Unfortunately people resist change for no other reason than they are afraid things will get worse. Well they are getting worse because things have not changed.

    Decades of more of the same cyclical boom and bust is just straight out economic masochism driven by the doyens of power and greed.

    Continually repeating failure is just straight out dumb and moronic.

  66. John Armour

    When you say the government creates money out of thin air, I thought the mechanism they used to do this was issuing bonds.

    That’s certainly the appearance KL, but it’s not so.

    As I said earlier, the issuance of bonds comes after the fact of the spending.

    The reason is this: when the government deficit spends (spending>taxes), excess reserves build up in the banking system as the recipients of govt payments cash their cheques, the proceeds of which finish up (until they’re spent) in the reserve accounts commercial banks keep at the RBA.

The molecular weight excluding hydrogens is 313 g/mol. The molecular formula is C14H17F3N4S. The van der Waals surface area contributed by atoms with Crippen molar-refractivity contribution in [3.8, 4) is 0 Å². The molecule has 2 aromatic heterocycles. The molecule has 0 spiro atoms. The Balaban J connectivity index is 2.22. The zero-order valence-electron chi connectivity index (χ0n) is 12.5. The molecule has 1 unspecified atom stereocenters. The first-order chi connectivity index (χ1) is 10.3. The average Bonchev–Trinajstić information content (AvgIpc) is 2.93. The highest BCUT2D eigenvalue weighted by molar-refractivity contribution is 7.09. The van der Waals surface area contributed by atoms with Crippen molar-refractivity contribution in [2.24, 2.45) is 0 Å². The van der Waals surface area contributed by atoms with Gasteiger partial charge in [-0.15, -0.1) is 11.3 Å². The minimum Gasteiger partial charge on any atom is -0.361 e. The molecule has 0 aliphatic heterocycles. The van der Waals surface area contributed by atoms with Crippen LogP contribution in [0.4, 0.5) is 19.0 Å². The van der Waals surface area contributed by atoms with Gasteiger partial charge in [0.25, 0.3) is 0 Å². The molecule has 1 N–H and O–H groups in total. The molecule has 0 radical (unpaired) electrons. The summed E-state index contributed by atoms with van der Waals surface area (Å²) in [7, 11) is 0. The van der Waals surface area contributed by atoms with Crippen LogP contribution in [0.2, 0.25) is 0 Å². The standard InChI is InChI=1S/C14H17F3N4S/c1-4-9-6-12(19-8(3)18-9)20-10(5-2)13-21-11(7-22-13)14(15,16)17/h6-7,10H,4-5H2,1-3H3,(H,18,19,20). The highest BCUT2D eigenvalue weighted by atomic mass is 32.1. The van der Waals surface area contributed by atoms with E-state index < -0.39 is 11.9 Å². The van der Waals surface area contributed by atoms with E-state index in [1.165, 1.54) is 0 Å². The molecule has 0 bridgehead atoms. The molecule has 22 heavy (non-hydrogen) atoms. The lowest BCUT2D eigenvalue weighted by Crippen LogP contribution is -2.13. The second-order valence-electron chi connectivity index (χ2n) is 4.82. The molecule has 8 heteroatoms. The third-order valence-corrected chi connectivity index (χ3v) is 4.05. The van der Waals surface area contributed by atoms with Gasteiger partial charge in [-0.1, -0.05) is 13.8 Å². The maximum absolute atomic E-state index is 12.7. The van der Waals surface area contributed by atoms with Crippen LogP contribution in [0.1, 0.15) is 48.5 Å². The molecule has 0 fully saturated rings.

Apart from a small support rate the RBA pays on these reserves, they earn very little for the banks so the banks try to offload them to other banks for a better return.

    If the banking system overall has excess reserves, the competitive pressures to offload drive the market rate for these reserves towards zero.

    The inter-bank market rate is also the overnight or cash rate that the governor of the RBA gets paid to manage and keep in a tight corridor. To keep the rate on target, the RBA issues bonds in a swap for the banks’ excess reserves and by doing so, removes the competitive pressures driving the rate downwards.